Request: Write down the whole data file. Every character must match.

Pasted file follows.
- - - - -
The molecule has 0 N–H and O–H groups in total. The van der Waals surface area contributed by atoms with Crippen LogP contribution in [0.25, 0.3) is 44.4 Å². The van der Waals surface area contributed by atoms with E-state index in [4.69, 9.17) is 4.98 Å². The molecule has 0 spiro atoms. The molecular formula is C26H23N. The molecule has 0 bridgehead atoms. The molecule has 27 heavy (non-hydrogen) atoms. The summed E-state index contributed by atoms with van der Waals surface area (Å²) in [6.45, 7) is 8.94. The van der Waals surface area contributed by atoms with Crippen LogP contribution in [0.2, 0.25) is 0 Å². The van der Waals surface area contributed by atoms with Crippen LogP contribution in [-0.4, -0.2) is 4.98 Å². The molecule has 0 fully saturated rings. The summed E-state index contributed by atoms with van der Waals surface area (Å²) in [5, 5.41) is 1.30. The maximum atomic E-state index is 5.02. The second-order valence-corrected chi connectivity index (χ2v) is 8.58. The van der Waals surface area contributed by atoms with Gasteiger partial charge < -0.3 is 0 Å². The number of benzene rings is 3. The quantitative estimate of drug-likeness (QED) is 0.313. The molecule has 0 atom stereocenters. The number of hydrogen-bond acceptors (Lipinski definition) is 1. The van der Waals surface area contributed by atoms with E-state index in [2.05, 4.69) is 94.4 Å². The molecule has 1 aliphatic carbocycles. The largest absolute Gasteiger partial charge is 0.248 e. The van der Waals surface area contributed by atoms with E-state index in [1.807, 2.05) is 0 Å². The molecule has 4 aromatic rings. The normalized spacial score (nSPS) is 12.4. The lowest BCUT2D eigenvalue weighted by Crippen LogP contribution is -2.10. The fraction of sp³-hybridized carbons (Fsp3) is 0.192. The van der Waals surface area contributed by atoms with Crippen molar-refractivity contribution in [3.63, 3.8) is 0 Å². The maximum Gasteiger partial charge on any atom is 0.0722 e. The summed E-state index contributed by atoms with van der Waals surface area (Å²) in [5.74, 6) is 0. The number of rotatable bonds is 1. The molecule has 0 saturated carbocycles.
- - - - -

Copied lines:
The molecule has 0 N–H and O–H groups in total. The van der Waals surface area contributed by atoms with Crippen LogP contribution in [0.25, 0.3) is 44.4 Å². The van der Waals surface area contributed by atoms with E-state index in [4.69, 9.17) is 4.98 Å². The molecule has 0 spiro atoms. The molecular formula is C26H23N. The molecule has 0 bridgehead atoms. The molecule has 27 heavy (non-hydrogen) atoms. The summed E-state index contributed by atoms with van der Waals surface area (Å²) in [6.45, 7) is 8.94. The van der Waals surface area contributed by atoms with Crippen LogP contribution in [0.2, 0.25) is 0 Å². The van der Waals surface area contributed by atoms with Crippen LogP contribution in [-0.4, -0.2) is 4.98 Å². The molecule has 0 fully saturated rings. The summed E-state index contributed by atoms with van der Waals surface area (Å²) in [5, 5.41) is 1.30. The maximum atomic E-state index is 5.02. The second-order valence-corrected chi connectivity index (χ2v) is 8.58. The van der Waals surface area contributed by atoms with Gasteiger partial charge < -0.3 is 0 Å². The number of benzene rings is 3. The quantitative estimate of drug-likeness (QED) is 0.313. The molecule has 0 atom stereocenters. The number of hydrogen-bond acceptors (Lipinski definition) is 1. The van der Waals surface area contributed by atoms with E-state index in [2.05, 4.69) is 94.4 Å². The molecule has 1 aliphatic carbocycles. The largest absolute Gasteiger partial charge is 0.248 e. The van der Waals surface area contributed by atoms with E-state index in [1.807, 2.05) is 0 Å². The molecule has 4 aromatic rings. The normalized spacial score (nSPS) is 12.4. The lowest BCUT2D eigenvalue weighted by Crippen LogP contribution is -2.10. The fraction of sp³-hybridized carbons (Fsp3) is 0.192. The van der Waals surface area contributed by atoms with Crippen molar-refractivity contribution in [3.63, 3.8) is 0 Å². The maximum Gasteiger partial charge on any atom is 0.0722 e. The summed E-state index contributed by atoms with van der Waals surface area (Å²) in [5.74, 6) is 0. The number of rotatable bonds is 1. The molecule has 0 saturated carbocycles.